James Madison Papers

To James Madison from William A. Burwell, 16 April 1810

From William A. Burwell

Washington April 16th 1810.

Dr Sir,

By a resolution of this House an adjournment will take place on the 23d.1 I am personally extremely anxious to get home, every consideration conspires to render me impatient, but I think from the prospect which the last intelligence from Europe presents us, much good might result from the arrival of the J. A.2 There are also several questions of great national Moment which would probably be decided—if the Session shall be protracted for 10 days. I have thought it right to suggest to you the propriety of advising by a message the continuance of the Session. I should not mention this circumstance except that I believe without such a step C. will adjourn on the 23d. & should you think the measure adviseable the earlier the better, because the members are dispersing very fast. Yours with great respect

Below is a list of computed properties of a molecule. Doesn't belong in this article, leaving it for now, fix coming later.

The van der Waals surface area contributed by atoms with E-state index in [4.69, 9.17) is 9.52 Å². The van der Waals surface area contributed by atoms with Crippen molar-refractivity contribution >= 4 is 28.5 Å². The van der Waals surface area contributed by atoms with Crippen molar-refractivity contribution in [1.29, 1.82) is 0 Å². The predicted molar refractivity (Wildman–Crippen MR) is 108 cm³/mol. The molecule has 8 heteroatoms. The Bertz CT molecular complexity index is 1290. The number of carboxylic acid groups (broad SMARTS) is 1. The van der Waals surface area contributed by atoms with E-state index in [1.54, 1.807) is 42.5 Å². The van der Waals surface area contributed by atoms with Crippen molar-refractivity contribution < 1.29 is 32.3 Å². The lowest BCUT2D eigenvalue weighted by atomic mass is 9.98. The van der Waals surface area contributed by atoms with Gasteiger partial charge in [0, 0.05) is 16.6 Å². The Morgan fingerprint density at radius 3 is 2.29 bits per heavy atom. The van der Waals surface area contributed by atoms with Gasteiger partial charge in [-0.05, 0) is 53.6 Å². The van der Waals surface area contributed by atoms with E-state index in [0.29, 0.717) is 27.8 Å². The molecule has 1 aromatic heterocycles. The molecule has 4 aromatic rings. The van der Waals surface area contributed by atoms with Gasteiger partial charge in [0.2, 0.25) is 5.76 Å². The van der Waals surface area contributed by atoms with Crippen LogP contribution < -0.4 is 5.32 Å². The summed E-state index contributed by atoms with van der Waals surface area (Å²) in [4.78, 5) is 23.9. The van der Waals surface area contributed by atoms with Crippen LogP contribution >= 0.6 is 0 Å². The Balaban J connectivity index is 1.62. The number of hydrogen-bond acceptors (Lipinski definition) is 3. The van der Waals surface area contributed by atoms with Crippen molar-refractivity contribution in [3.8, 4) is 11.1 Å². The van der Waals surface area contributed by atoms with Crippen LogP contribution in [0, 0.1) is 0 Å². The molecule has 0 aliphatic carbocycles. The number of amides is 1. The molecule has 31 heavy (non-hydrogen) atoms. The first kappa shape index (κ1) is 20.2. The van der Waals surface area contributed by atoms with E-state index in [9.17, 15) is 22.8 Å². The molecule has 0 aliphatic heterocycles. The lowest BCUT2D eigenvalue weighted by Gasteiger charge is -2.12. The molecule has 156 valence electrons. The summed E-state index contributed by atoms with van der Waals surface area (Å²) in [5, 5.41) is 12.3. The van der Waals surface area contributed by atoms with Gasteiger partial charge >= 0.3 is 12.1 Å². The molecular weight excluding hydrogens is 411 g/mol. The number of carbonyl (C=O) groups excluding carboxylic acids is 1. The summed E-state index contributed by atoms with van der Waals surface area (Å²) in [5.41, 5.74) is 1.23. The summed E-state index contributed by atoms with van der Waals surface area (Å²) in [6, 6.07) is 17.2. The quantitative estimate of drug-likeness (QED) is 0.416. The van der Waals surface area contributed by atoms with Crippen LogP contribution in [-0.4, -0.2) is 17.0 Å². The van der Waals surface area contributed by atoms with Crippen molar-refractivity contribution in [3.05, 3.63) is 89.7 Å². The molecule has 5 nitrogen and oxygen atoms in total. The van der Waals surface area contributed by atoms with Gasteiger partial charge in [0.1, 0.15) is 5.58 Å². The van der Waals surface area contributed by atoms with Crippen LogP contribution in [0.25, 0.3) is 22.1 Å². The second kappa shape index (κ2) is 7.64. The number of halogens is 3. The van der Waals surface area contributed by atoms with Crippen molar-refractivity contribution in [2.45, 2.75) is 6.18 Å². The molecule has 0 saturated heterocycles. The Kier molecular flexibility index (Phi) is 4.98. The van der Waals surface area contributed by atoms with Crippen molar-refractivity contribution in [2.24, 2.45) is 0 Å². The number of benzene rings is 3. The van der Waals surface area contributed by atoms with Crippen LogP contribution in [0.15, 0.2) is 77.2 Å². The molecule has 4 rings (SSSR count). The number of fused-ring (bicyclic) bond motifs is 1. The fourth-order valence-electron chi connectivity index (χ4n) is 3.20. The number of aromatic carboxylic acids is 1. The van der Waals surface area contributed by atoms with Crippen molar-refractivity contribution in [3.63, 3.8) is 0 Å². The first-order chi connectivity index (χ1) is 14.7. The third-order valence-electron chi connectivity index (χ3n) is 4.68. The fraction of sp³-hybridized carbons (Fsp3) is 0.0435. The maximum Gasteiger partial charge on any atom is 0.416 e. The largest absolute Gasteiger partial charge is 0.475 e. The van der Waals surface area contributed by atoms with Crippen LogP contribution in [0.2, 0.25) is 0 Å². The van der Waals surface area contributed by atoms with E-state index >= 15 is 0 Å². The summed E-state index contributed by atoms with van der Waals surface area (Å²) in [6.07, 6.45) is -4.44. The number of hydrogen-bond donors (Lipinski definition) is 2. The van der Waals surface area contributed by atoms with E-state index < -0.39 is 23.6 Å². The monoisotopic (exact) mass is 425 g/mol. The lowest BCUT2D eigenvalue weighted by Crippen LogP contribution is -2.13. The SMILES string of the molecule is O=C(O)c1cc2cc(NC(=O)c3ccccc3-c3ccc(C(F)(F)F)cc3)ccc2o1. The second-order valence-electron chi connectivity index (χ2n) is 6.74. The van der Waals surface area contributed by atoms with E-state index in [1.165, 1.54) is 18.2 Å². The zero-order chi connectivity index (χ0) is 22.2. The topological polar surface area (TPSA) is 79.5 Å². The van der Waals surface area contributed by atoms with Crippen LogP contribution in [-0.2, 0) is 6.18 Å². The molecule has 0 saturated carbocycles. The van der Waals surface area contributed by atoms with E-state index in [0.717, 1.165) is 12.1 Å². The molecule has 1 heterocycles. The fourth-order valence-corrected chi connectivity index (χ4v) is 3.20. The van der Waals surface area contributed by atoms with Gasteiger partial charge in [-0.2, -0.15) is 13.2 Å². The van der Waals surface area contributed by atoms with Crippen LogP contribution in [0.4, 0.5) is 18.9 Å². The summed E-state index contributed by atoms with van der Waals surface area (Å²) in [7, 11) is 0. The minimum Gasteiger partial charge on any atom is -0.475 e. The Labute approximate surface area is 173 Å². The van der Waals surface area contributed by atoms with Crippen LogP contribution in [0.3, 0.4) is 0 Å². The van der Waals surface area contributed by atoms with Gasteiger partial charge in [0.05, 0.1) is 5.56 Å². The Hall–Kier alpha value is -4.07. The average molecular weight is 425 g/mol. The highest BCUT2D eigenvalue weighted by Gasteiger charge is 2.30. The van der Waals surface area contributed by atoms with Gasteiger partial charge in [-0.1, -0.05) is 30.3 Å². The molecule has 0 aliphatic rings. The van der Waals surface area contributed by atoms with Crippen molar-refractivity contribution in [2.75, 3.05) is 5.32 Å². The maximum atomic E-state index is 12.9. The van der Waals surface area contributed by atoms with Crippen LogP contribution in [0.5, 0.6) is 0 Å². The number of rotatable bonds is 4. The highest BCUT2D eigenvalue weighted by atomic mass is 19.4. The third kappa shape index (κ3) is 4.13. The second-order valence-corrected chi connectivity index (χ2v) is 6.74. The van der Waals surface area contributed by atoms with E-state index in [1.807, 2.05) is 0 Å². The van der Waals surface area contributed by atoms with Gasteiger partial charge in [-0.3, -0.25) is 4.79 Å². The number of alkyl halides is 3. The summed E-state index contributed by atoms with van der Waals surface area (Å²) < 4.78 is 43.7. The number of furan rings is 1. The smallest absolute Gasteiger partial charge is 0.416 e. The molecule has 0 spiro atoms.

W. A Burwell3


1The resolution Burwell referred to had been passed on 30 Mar. 1810. The session, in fact, ended on 1 May (Annals of Congress description begins Debates and Proceedings in the Congress of the United States ... (42 vols.; Washington, 1834-56). description ends , 11th Cong., 2d sess., 1693, 2054).

2On 15 Apr. 1810 the National Intelligencer printed a report from the London Morning Chronicle of 7 Feb. to the effect that Lord Wellesley and William Pinkney had amicably settled the disputes between Great Britain and the U.S. and that the frigate John Adams had been detained in order to carry a treaty to Washington. The report also declared that there would be changes in the British government and that a new British minister would be sent to the U.S.

3William Armisted Burwell (1780–1821) represented Franklin County in the Virginia House of Delegates, 1804–6, while serving as President Jefferson’s private secretary. He was a Republican congressman, 1806–21 (Swem and Williams, Register description begins Earl G. Swem and John W. Williams, eds., A Register of the General Assembly of Virginia, 1776-1918, and of the Constitutional Conventions (Richmond, 1918). description ends , pp. 70, 354).

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